Having checked all around here, Josh and I headed north to Stokes Park in San Marcos. Along the way Steve called and we arranged to swap handles as soon as I got back to the hotel. That cut another stop out, but it was only for spreadwings so not a huge loss. At the park, we had plenty of Neotropical Bluets and eventually found a few Coral-fronted Threadtails (a new family for me) and some Desert Firetails. After spending some time trying for photos, we made a quick check of the Comanche Dancer and Gray-waisted Skimmer spots with success, then headed back.

Coral fronted Threadtail Neotropical Bluet Desert Firetail Gray waisted Skimmer Comanche Dancers

After trading equipment and saying goodbye, I ran to Whattaburger for lunch. Even though it was hot, I decided to head out and check another spot or two. After a quick return to the hotel (someone forgot something important in the car…), I went to Barkley Meadows. It was really, really hot but I found some cool robber flies, got good views of the Cliff Swallow colony, and a few other things. I eventually headed back then joined Josh and the Virginia crew for dinner at Neighbor’s.

Tiny Robber Cliff Swallow

Monday 7/15: I had given myself a day on either end to chase things, so had a second shot at the vireo. First though, I headed to Commons Ford Ranch, hoping to catch up with a few other birds. Didn’t get my target of Dickcissel and Rufous-crowned Sparrow but did have Yellow-billed Cuckoo, Yellow-throated Warbler, and Lark Sparrow, plus Pale-faced Clubskimmer. I then went back to the observation deck, where after about 45 minutes a Black-capped Vireo flew through, stopping just long enough for a couple shots.

Fox Sqiurrel Pale faced Clubskimmer Black capped Vireo

With that success, I headed in the general direction of the airport, eventually deciding to check out Webberville Park. Too hot, but along the river I had a perched clubskimmer, some kind of underwing moth, and lots of Dusky-blue Groundstreaks. I gave the other section of the park a quick check but only had Russet-tipped Clubtails.

Underwing Scissor tail

After a bit of driving around, I settled on a Super 8. After a shower, I decided to zip into downtown Austin for the bat show. Took some time to find parking, then I grabbed a burger at the Burger Bar. The bats were disappointed, whether season, moon phase, or what, there were only a few hundred flying around when I gave up at 9:15, when it was almost too dark and I still had to pack. The ride back was a bit of an adventure with construction making for an extended loop but I got back and got everything together fairly quickly.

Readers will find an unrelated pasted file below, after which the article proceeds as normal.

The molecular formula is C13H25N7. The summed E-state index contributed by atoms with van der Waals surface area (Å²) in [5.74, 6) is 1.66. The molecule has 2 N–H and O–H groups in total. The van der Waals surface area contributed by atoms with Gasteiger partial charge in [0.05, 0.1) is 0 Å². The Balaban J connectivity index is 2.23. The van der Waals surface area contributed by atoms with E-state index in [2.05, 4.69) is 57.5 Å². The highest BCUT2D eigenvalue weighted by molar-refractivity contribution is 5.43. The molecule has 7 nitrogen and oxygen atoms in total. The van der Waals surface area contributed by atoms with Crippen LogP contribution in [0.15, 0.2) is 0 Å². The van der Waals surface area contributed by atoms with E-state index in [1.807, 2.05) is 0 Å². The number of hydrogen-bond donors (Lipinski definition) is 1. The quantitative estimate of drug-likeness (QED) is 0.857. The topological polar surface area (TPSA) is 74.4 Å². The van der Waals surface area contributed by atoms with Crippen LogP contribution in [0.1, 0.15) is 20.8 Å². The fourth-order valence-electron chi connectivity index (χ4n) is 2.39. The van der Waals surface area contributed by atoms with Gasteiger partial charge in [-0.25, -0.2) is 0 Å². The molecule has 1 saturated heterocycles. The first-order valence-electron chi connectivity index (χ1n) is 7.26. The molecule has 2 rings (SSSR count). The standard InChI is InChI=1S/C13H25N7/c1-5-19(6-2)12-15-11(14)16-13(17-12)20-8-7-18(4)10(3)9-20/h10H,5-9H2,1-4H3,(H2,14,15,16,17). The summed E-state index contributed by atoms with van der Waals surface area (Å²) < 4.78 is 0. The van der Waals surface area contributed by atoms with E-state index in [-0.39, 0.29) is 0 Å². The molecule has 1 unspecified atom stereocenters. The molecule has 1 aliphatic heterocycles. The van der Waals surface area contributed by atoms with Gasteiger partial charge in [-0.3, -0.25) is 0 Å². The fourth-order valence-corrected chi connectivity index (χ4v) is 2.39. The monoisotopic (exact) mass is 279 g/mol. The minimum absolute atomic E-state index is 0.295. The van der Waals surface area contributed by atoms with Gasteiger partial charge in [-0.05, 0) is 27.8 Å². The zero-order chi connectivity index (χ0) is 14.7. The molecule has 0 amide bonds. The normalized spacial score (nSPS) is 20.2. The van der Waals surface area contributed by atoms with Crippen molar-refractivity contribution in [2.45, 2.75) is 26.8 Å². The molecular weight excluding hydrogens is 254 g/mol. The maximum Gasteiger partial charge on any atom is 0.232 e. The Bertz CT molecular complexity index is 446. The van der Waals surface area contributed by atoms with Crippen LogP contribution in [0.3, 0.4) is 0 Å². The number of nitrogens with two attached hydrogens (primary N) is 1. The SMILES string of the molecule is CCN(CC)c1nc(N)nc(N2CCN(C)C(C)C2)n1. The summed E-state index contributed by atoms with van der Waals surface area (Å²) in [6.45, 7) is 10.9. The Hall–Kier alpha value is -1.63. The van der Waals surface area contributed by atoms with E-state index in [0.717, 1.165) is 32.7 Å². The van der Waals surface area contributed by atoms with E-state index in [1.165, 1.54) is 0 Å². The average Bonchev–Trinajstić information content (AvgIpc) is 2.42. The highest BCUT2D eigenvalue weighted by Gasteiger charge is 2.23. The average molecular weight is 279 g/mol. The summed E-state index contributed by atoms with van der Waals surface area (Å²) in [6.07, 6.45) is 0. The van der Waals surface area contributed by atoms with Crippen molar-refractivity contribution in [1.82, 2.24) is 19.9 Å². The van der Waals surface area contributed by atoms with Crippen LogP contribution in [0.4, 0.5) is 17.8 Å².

Tuesday 7/16: Returned the car, got on the plane, and was back in Boston early afternoon.

DSA 2018

All the way to Ludlow.

Thursday 8/2: Left the house around 8, was at the Longmeadow sand bar just after 9:30. About the second bird I saw was a juvenile tern, so doubled back for the scope. It appeared to be a Common (first one this year in the county). Decent bit of other stuff including an egret, a few other herons, a peep, etc. On to Fannie Stebbins. Hot and steamy plus wet trails made for a quiet walk. Tried Bondi’s Island next but I wasn’t up for dealing with the dump and moved on.Common TernCommon Tern


After a brief stop at Big Y for water, toothpaste, and lunch, I headed to Mt. Tekoa. Very quiet midafternoon and the distances in the directions didn’t line up (it said 1.1 miles to the reservoir, I went there and back and don’t think I hit one mile). Sapsucker was about the best thing. Made a couple stops along the river on Rt. 20 after but it was high and nothing was seen.

Got to the hotel a little after 4, went out with the group for dinner (forget the name of the place, decent chicken parm), and then got ready for the real meeting.

Friday 8/3: Started with a quick run to Walmart for the long-sleeved shirt I forgot. Drove with Dave, Shelley, and Lenore to the Wilbraham Cedar Swamp. Bit disappointing, we couldn’t find a way actually into the swamp and it was even hotter. Got lots of the usual odes, nothing exciting.

After lunch (forget where again, but good fish sandwich), we decided not to do the long walk at Conant Brook and just worked up the rivers a bit. All 3 dancers, a cooperative spinylegs, and a Swamp Spreadwing or two were the highlights. Got back to the hotel just ahead of a downpour. Later learned that the group that went to the dam had a large darner swarm right where they parked and no rain. Oh well.

Blue fronted DancerBlack shouldered Spinylegs

Swamp Spreadwing


Saturday 8/4: Rode with Glenn, Lenore, and Meena to Facing Rock WMA. Still cloudy (we were delayed an hour or two because of downpours) and nothing exciting here (ovipositing Shadow Darner below).

Ovipositing Shadow Darner

After a lunch stop (decent chicken wrap), we went to where Josh had found Tiger Spiketail last year. He forgot which street the trailhead was on and we ended up at a dead end. A dead end with a Tiger Spiketail flying around! After enjoying that, we found the right spot. I spotted another spiketail and a nymph was dug up.

Tiger Spiketail

Tiger viewing


We continued to a nearby river access where two Zebra Clubtails were flying around. The river was way too high however, and it quickly clouded up. Then started pouring. We bailed and headed towards the hotel but it cleared along the way, so we pulled in at Camp White. Big swarm of darners but all up high except for one Green-striped. Eventually gave up and got back to a car before an even heavier downpour started.